423 F2d 1069 United States v. N Md
423 F.2d 1069
UNITED STATES of America, Appellee,
Robert N. DeVORE, M.D., Appellant.
United States Court of Appeals, Fourth Circuit.
Argued December 3, 1969.
Decided March 18, 1970.
Charles Porter and Terrell L. Glenn, Columbia, S. C. (Glenn & Porter, Columbia, S. C., Garvin & Grant, Aiken, S. C., and Blatt, Fales & Peeples, Barnwell, S. C., on the brief), for appellant.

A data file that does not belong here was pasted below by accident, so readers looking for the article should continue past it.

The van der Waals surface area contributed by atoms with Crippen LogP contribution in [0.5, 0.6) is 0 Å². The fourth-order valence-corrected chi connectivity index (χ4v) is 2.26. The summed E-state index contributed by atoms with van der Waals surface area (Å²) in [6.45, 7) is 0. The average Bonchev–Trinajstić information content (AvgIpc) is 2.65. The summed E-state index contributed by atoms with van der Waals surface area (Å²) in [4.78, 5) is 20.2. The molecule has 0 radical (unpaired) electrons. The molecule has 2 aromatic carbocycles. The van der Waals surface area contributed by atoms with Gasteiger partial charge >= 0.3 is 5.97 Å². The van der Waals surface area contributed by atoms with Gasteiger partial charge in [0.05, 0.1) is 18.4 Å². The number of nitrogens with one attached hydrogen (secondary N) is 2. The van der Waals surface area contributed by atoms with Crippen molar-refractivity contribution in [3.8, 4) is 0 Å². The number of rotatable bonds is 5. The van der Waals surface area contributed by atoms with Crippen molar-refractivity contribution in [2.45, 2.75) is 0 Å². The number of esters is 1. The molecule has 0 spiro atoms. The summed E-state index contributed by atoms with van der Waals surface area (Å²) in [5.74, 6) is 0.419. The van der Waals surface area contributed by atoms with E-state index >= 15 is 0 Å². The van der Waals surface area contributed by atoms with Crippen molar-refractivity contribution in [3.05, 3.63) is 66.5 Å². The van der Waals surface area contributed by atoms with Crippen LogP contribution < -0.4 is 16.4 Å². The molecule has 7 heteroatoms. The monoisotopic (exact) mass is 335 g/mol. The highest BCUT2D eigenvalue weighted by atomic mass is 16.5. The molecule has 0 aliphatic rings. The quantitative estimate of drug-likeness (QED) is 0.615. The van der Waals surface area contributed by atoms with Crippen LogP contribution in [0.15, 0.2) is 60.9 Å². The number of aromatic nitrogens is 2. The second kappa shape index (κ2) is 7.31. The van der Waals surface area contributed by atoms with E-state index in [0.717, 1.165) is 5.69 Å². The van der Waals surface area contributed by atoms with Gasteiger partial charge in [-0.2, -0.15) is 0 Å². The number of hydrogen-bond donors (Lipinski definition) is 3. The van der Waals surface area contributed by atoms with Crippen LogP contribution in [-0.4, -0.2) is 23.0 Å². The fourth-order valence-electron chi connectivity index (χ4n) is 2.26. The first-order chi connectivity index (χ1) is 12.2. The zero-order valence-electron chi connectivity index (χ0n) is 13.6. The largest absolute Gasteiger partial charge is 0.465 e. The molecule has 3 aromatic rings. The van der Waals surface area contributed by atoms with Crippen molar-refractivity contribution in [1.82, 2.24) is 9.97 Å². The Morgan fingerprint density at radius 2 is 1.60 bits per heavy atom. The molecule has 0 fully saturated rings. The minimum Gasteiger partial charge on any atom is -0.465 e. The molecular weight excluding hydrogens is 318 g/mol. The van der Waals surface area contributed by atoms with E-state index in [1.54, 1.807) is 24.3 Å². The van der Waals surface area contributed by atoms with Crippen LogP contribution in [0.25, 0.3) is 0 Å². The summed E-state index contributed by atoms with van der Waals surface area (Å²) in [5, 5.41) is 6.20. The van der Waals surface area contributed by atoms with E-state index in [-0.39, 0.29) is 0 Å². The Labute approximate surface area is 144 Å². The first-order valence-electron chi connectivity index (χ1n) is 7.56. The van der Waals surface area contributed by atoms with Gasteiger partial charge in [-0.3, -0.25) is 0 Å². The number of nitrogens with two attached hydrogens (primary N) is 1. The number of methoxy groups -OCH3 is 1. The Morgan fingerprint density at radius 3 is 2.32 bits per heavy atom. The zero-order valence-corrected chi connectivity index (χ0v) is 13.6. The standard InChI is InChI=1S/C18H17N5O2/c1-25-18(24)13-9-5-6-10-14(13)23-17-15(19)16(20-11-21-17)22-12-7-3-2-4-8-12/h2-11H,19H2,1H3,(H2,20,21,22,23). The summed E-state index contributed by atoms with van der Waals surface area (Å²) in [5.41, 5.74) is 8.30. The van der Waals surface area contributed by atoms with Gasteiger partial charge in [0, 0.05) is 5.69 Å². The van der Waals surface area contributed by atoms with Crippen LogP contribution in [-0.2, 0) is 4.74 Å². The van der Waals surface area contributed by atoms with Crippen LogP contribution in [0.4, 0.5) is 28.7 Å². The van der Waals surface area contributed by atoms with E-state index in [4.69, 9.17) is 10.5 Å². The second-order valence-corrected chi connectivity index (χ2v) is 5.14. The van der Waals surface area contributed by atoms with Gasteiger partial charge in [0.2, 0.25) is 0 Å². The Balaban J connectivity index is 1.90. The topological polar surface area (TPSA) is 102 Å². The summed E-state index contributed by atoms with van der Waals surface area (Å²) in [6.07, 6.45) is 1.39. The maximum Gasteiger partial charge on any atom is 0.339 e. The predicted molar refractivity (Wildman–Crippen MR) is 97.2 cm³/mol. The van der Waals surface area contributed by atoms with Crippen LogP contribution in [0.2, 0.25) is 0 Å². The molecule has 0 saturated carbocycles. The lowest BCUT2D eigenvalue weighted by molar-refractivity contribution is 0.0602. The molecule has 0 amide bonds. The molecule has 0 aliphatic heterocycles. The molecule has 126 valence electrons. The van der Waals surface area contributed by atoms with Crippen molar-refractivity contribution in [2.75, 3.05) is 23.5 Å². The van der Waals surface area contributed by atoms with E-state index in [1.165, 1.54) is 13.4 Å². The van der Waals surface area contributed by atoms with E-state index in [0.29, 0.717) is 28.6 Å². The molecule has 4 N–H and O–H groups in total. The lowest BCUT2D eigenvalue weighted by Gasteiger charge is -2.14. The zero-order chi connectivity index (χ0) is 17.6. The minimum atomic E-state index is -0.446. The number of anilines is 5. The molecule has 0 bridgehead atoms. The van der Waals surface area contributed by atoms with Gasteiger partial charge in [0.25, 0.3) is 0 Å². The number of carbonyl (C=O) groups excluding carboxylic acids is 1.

Thomas P. Simpson, Asst. U. S. Atty. (Joseph O. Rogers, Jr., U. S. Atty., on the brief) for appellee.
Before WINTER and CRAVEN, Circuit Judges, and HARVEY, District Judge.
CRAVEN, Circuit Judge:
Dr. Robert N. DeVore was charged in a nine-count indictment involving unlawful sale of drugs in violation of 21 U.S.C. §§ 331(q) (2), 331(q) (4) (Supp. IV 1965-1968) and 21 U.S.C. § 331(p) (1964). After five counts were dismissed DeVore was tried and convicted on the remaining four counts, sentenced to a term of four years in prison, and fined $22,000. On appeal he assigns six points of error in support of his contention that we should direct acquittal, or at the very least, order a new trial. We believe none are meritorious and affirm.